Table of Contents
In this post we will look at the overview on how DNS works for the resources deployed as a part of the Azure Virtual Networks. VM and other resources deployed within a VNET need to communicate with other resources in Azure or some may be required to access over the internet i.e., web-servers. This communication can be allowed based on the IPs addresses but a more feasible approach is to access them via the user-friendly domain names that can be remembered easily.
DNS is mainly split into two areas:
- Public DNS
- Private DNS
Azure Public DNS
Azure Public DNS is used to resolve the names for the Azure resources or services that are accessed over the internet i.e., web-servers. Azure public DNS provides a reliable, secure DNS service to manage and resolve domain names in a virtual network without needing to add a custom DNS solution.
Azure DNS is a service hosted by Microsoft to provide the name resolution for Azure resources. Behind the scenes this Azure DNS service uses Microsoft’s global network of DNS name servers. It uses anycast networking so that each DNS query is answered by the closest available DNS server.
In order to host domain names in Azure DNS, first you define zones then you can create records manually within these zones. Majorly used record types on Azure DNS are:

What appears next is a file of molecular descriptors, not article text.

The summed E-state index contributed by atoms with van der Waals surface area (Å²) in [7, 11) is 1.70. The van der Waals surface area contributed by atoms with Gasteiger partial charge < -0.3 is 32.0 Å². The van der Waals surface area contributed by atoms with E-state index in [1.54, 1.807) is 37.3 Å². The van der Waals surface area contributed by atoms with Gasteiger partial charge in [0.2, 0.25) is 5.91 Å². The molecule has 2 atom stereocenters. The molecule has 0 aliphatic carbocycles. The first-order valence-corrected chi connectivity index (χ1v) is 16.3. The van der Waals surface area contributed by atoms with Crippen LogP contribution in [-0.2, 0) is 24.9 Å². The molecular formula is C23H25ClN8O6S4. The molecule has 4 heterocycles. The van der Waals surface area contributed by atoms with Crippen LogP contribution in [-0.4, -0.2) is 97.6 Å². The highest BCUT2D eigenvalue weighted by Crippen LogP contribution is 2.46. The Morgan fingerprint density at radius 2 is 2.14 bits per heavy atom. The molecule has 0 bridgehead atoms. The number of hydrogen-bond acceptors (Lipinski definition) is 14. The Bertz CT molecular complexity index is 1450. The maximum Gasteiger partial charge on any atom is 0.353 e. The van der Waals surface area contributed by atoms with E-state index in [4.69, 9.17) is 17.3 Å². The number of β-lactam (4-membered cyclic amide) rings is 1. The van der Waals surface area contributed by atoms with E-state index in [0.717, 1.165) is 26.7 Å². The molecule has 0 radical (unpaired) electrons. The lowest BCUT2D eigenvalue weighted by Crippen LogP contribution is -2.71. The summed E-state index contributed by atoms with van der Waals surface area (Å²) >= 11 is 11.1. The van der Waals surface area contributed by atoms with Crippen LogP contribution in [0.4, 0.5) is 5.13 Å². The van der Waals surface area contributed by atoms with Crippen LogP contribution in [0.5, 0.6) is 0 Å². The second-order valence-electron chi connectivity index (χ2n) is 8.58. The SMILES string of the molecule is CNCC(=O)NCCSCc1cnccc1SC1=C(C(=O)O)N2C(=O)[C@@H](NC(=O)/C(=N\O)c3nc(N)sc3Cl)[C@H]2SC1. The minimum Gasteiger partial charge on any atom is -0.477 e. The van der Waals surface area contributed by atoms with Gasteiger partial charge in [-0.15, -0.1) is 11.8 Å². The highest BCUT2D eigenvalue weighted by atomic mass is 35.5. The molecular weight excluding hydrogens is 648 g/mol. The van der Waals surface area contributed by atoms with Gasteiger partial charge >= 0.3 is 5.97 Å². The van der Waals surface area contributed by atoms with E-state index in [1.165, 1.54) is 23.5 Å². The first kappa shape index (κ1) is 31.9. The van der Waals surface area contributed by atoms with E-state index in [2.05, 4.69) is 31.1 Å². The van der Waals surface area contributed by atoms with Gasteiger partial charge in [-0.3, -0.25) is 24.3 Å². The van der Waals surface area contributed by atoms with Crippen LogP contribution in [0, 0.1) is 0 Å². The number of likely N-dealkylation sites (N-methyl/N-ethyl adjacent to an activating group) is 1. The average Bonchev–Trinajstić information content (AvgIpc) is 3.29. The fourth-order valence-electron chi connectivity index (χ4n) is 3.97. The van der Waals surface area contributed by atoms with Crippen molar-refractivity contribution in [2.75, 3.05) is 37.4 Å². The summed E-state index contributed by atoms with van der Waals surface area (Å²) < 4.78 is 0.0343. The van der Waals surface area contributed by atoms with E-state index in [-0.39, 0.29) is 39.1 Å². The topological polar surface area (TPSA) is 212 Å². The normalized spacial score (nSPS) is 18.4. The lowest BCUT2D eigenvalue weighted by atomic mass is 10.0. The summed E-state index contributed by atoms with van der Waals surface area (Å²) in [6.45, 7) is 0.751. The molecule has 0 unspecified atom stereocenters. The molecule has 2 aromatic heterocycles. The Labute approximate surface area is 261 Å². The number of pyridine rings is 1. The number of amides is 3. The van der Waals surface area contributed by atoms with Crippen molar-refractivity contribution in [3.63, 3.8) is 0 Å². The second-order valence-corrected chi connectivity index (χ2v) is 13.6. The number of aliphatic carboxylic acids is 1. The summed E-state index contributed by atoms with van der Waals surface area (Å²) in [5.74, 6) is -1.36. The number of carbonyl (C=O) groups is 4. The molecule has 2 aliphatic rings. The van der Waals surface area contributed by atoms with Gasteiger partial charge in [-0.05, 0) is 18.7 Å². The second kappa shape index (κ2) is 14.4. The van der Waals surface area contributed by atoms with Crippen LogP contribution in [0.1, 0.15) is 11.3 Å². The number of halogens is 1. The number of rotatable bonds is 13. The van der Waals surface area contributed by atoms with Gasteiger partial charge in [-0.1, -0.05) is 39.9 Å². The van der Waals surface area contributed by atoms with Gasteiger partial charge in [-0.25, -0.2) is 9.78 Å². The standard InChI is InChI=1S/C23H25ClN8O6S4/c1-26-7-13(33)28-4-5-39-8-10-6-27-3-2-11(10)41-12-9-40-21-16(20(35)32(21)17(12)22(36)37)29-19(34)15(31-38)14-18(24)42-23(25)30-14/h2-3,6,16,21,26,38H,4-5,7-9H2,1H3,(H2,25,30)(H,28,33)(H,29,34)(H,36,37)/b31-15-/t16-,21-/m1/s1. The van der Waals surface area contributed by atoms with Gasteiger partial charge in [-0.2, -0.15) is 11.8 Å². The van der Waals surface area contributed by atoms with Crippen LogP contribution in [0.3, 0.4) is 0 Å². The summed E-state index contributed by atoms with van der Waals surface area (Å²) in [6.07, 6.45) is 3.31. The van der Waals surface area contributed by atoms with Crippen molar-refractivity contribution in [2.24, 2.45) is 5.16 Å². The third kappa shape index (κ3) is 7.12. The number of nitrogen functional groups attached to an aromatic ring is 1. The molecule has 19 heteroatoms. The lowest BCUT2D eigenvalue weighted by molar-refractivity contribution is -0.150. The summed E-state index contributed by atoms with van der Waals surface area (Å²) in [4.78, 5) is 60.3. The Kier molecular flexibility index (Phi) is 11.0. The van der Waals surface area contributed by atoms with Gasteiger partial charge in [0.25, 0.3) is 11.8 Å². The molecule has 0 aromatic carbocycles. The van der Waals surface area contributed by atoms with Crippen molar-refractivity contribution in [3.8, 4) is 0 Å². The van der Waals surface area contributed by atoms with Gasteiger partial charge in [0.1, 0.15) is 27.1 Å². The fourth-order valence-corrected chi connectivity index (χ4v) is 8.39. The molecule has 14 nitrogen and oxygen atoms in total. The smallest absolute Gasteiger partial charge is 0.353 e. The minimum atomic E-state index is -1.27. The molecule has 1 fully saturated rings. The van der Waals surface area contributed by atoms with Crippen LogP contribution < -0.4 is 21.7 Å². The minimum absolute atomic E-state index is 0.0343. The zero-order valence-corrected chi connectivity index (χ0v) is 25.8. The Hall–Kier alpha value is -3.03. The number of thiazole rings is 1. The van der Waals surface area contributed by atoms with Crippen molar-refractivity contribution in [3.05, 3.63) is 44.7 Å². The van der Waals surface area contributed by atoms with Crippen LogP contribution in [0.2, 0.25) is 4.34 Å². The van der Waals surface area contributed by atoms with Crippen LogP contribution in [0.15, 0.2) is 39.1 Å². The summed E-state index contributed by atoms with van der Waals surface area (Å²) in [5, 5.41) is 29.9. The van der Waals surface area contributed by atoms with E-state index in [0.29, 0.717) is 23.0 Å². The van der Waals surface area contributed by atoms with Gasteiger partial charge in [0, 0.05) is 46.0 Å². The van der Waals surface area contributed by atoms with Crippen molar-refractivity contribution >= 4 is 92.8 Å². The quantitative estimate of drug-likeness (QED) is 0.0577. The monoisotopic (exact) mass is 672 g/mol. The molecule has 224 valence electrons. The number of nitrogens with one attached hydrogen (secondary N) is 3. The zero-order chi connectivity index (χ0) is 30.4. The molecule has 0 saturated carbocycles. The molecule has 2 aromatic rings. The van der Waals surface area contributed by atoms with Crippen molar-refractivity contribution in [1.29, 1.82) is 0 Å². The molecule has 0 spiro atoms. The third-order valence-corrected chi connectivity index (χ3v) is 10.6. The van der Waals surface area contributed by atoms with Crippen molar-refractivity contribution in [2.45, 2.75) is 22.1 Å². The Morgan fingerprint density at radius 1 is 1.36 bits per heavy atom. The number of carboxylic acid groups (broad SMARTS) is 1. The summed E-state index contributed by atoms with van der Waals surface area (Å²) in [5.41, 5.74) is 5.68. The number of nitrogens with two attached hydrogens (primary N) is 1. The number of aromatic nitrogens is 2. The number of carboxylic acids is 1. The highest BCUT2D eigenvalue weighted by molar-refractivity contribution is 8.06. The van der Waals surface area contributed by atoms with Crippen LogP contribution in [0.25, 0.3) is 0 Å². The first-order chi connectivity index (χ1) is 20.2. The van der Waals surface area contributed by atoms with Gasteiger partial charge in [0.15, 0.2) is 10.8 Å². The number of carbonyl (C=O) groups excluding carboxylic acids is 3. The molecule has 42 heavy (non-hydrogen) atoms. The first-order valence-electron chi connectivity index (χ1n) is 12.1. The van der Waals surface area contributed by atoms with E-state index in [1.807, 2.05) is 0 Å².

- A record
- CNAME records
Consideration for DNS Zones
- Zone names must be unique in a resource group.
- Same zone names can exist in different resource groups or subscriptions.
- Root/Parent domain is registered at the registrar and pointed to Azure NS.
- Child domains are registered in Azure DNS directly.
- In cases where there are multiple zones with the identical name, each one is assigned its own unique name server addresses.
Default Azure DNS limits
In order to register a domain to Azure DNS one has to be the owner of the domain. These domains on Azure can be managed via the Azure Portal, Azure CLI or PowerShell.
Delegating domain to Azure DNS
Azure DNS assigns four name servers for each zone created on it. This is done to achieve fault tolerance and achieve higher resiliency. Once name servers are assigned to a zone Azure DNS automatically creates NS records in your zone. So, before delegating your domain to Azure DNS you need to know the four name servers for the zone.
Now once the zone is created, you need to update the parent domain in domain registrar’s DNS management tool to point to the NS records created by Azure DNS.
5 Key Points: Azure Public DNS
Lastly, let us close this post with few important pointers on Azure DNS:
- You can move your Azure DNS zones between resource groups or subscriptions without any impact.
- New DNS zones & records can be created within a few seconds while changes on existing zones or records usually take around 60 seconds or more to reflect.
- To prevent accidental deletion of DNS zones & records you could use Azure resource locks. For even better security it is recommended to control the access to Azure DNS via RBAC (Role-based access control).
- Azure DNS name servers are dual stack means they have IPv4 and IPv6 addresses
- Azure guarantees a SLA of 100% for valid DNS requests.
In our upcoming post we will cover the Azure Private DNS Service options to help resolve internal private IPs within the Virtual Networks (VNETs).
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